Cooking Spring Vegetables: Thai Fresh Pea Soup (Recipe)

Spring to life: Peas and asparagus can be put to delicious use this season


Early spring veggies — like fresh peas and asparagus — wake up winter-weary taste buds

Photograph by Ben Fink/CIA

In early spring, farm markets will put out their first crops of the season, including peas and asparagus. In fact, there is an old Irish tradition of planting peas on St. Patrick’s Day (click here for our St. Patty’s Day Guide). The sturdy peas take root in the cold ground and provide the spring kitchen with one of the sweetest green treats. In addition, green peas are just bursting with health benefits: they are high in fiber, low in calories, and have almost twice the protein of other vegetables.

Mid-spring is also prime harvest season for asparagus in the Hudson Valley. Not only are the vivid green spears powerful in both color and flavor, they provide a healthy dose of folic acid; potassium; vitamins A, C, and B6; and fiber. Early Native Americans used asparagus for medicinal purposes, including as a remedy for kidney and bladder problems (dried asparagus is a natural diuretic).

Megan Fells, chef at the Artist’s Palate in Poughkeepsie (and one of our 2009 “People to Watch”), says that she loves the versatility of asparagus. “One of my favorites is as a mock pasta — you peel the spears, toss them with extra virgin olive oil, herbs or other vegetables to make a spring-inspired vegetarian entrée.”

The Culinary Institute of America’s Thai Fresh Pea Soup uses fresh peas and green curry to create a subtle twist on an old spring classic. It can be prepared in under half an hour so you’ll have plenty of time to get outside and celebrate the warm weather.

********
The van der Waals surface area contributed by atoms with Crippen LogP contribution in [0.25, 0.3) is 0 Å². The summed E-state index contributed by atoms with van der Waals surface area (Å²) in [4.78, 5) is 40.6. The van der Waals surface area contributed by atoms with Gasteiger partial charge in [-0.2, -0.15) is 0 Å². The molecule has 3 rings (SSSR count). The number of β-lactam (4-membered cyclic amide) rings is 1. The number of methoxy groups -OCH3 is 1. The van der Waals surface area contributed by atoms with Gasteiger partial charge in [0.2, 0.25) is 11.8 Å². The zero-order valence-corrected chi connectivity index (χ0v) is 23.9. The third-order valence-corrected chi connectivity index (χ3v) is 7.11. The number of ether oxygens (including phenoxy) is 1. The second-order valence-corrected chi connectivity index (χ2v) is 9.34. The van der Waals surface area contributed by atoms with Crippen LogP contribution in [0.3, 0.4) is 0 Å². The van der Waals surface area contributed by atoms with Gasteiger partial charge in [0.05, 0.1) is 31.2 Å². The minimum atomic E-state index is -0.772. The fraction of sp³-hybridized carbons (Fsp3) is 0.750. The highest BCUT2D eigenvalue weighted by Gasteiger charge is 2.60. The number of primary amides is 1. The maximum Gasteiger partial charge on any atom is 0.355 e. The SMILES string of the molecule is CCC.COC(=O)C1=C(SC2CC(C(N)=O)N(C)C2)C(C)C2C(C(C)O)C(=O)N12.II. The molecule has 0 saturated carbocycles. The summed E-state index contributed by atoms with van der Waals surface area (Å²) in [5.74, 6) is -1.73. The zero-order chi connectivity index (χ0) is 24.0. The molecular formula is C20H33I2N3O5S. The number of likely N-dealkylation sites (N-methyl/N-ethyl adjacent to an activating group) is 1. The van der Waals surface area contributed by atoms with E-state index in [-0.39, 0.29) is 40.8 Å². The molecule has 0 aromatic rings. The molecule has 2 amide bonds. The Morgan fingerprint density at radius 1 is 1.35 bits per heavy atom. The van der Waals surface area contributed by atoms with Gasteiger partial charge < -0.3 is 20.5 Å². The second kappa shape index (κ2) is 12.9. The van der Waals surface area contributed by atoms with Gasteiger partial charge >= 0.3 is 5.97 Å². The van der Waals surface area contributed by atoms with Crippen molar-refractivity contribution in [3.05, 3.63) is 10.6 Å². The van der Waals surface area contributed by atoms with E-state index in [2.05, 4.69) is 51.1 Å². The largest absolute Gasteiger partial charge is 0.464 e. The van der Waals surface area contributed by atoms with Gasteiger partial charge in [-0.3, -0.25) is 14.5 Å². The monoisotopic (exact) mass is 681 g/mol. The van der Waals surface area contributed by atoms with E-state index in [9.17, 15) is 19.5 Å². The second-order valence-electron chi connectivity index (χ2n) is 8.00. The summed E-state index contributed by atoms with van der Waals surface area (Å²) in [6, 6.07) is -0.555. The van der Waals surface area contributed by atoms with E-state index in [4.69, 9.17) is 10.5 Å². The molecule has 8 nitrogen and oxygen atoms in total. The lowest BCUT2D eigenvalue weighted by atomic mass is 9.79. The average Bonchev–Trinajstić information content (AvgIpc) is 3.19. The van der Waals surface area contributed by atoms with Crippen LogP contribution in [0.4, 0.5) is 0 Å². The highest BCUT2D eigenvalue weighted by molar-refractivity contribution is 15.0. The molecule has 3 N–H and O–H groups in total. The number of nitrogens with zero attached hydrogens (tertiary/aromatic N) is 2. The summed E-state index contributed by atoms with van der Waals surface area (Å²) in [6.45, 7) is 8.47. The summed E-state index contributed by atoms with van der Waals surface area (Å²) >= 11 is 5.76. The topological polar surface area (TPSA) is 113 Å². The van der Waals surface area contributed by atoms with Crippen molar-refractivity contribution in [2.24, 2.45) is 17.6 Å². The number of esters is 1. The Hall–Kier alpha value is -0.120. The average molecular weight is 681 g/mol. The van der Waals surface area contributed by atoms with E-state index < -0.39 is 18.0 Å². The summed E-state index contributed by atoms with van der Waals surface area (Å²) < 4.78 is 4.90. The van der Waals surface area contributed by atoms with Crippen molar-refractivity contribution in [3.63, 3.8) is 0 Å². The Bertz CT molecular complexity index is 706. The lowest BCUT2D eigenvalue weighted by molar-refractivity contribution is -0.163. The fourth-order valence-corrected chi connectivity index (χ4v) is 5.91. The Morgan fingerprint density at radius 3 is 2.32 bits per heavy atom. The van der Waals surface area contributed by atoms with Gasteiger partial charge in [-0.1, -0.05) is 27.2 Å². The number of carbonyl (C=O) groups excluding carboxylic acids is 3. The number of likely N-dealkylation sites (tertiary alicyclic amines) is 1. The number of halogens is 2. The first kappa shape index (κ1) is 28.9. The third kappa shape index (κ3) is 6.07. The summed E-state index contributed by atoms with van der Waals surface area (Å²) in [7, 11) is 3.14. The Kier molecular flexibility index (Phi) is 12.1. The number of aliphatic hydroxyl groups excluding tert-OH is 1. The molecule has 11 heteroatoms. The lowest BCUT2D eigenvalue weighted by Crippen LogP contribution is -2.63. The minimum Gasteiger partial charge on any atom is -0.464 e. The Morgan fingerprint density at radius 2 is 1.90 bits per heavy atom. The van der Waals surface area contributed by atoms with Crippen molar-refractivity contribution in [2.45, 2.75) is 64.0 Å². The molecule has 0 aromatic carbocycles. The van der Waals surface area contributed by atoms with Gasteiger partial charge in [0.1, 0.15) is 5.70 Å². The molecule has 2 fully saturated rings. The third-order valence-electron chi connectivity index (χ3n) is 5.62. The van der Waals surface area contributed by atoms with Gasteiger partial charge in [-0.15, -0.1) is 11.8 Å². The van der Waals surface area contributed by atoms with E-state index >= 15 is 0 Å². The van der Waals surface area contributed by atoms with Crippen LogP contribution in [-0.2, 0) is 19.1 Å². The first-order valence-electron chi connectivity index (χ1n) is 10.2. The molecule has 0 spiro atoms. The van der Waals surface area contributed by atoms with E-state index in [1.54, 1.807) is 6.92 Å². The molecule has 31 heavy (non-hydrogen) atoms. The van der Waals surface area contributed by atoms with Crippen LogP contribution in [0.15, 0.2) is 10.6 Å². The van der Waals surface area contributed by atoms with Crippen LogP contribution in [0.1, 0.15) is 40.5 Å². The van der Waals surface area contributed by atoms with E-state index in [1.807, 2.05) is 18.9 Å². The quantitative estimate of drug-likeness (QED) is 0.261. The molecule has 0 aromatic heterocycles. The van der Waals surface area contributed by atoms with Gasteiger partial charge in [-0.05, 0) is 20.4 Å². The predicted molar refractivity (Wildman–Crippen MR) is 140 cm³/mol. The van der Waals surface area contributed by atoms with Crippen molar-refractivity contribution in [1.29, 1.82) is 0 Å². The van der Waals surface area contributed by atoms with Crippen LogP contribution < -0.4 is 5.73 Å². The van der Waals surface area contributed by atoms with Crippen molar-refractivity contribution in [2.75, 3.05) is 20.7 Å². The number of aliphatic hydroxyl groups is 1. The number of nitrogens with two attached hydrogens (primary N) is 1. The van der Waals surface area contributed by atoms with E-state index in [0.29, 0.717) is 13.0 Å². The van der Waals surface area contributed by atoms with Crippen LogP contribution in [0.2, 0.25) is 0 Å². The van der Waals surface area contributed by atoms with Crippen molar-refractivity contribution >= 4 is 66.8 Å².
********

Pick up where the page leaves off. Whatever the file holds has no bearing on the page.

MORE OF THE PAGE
“Once you purée the soup in a blender, make sure to taste it for flavor and texture,” says CIA Chef Eve Felder. “Adjust the flavor with salt. If you prefer a smoother consistency, push the soup through a strainer to remove the skins.”

Thai Fresh Pea Soup

Serves 8

• 6 cups vegetable broth, plus as needed
• 1 cup chopped onions
• 4 garlic cloves, finely minced
• 2 tsp green curry paste
• 8 cups shelled peas (thawed if using frozen)
• Salt and pepper as needed
• 1 tsp lightly toasted mustard seeds
• ¼ cup chopped mint

  1. Add about ½ cup of the broth to soup pot and bring to simmer over medium heat. Add onions, garlic, and curry paste. Sauté, stirring frequently, until onions are softened and translucent, about five minutes
  2. Add remaining broth to pot and bring to a boil. Add peas; cover and simmer over low heat for 10 minutes
  3. Remove pot from heat and let soup cool for at least 10 minutes before puréeing with handheld blender
  4. Strain soup through sieve; reserve liquid if using countertop blender or food processor. Add the solids to blender jar or food processor bowl; do not overfill. Add some of the liquid, replace cover (without the vent from lid or feed tube), and purée until smooth. Add more liquid if necessary to help purée the solids
  5. Transfer puréed soup to a clean pot. Continue until all solids are puréed
  6. Blend soup and adjust consistency by adding some of remaining reserved liquid. (Soup is ready to finish now or it can be cooled and stored up to two days in refrigerator or up to one month in freezer)
  7. Return soup to a simmer over low heat. Season to taste with salt and pepper
  8. Serve soup in heated bowls, garnished with toasted mustard seeds and chopped mint

Nutrition analysis per 11-ounce serving: 140 calories, 8g protein, 26g carbohydrate, 1g fat, 860mg sodium, 0mg cholesterol, 8g fiber

This recipe can be found in The Culinary Institute of America’s Vegetables Cookbook (2007 Lebhar-Friedman), which is available for purchase at bookstores nationwide or at

» Hungry for more? Click here for our Asparagus with Shiitake Mushrooms, Bowtie Pasta, and Spring Peas recipe, courtesy of the Culinary Institute of America

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